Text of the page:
Never mind, this is kind of nulled by your simultaneous post.
    You can't spell "justice" without ISTJ.

  10. #50
    Queen hunter Virtual ghost's Avatar
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    Quote Originally Posted by lowtech redneck View Post
    :rolli:

    The "far right" in Europe usually advocates centralized political systems and statist economic policies. They are often (unsurprisingly) extremely anti-American as well. The only real similarity I can perceive is that the "far right" is less likely than socialist elements to view religiosity and patriotism as moral and intellectual failings. The segments of Europe most likely to support Republicans in general are probably certain factions of the Liberal/Free Democrat and Christian Democrat/People's parties (not necessarily for the same reasons).
    Probably we have communication problem here.
    I was judging on the basis of my own country and across the Europe it is probably similar situation. In my country the only side that is ready to support Republicans is the most conservative side on the "table" and people see it as far right. But for you the far right is a bunch of street bullys.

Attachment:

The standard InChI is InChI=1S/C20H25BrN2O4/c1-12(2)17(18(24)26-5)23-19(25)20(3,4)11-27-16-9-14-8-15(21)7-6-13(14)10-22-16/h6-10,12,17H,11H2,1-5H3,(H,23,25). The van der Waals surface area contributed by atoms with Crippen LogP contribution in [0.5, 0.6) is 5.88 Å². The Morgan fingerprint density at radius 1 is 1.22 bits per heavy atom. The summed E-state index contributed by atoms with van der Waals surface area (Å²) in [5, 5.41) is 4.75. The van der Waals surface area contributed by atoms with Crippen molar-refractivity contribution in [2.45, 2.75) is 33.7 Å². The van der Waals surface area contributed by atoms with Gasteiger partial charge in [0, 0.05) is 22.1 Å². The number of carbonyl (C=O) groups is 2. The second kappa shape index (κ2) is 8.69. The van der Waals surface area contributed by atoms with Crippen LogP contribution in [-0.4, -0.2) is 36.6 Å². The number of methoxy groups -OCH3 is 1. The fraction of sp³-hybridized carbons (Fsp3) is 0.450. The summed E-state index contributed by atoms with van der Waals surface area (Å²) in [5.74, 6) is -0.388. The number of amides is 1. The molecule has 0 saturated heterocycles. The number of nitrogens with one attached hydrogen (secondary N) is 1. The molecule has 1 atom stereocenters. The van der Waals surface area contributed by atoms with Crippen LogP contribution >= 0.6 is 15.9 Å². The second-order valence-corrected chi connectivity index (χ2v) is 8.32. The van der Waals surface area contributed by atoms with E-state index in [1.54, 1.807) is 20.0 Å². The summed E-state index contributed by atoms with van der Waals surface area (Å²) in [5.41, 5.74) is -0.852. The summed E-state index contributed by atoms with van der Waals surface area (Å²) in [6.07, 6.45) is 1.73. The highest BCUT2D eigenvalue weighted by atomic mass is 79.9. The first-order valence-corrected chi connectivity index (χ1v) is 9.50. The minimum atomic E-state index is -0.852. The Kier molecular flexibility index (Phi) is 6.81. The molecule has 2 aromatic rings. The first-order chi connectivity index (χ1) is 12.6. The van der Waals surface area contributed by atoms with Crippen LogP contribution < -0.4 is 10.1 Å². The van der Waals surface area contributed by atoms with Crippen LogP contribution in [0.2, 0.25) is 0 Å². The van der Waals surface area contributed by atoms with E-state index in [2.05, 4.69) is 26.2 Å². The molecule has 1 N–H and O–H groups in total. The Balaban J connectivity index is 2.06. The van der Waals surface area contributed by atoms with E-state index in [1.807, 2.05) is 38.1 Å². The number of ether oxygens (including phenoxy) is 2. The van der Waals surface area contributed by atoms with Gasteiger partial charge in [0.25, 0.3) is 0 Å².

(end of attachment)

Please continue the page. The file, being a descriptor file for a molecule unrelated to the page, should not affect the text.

Am I right?


    Quote Originally Posted by Cimarron View Post
    He did not answer the question that I asked. He answered a different question. And again, do you really think people in the U.S. don't know that? Why do you think that?
    I know he didn't, but I was pointing at the fact that I agree with him.

    You want to tell me that all Americans know that popularity of McCain in Europe is below 15% ? I am talking about all Americans not just about people on this forum.


    Quote Originally Posted by EffEmDoubleyou View Post
    Oh, they absolutely know that. They just don't care. And why should they? We're voting for president of the USA, not president of Earth. I can't imagine having the temerity to tell a citizen of another country how their election should turn out.
    That is because you don't live in any country, you live in USA.
    For example this elections are multiple times more impotant to people in my country then our own elections. Which is because this elections(yours) dictate what will happen to world market.
    Since just California has over 8 times the popualtion then my tiny country we base of our plans on this elections.
    It is something we must not overlook.

    Why do think the entire Europe is unifying?
    It is unifying mainly because we need to diminish impact of US elections on us.(and everything that goes with it)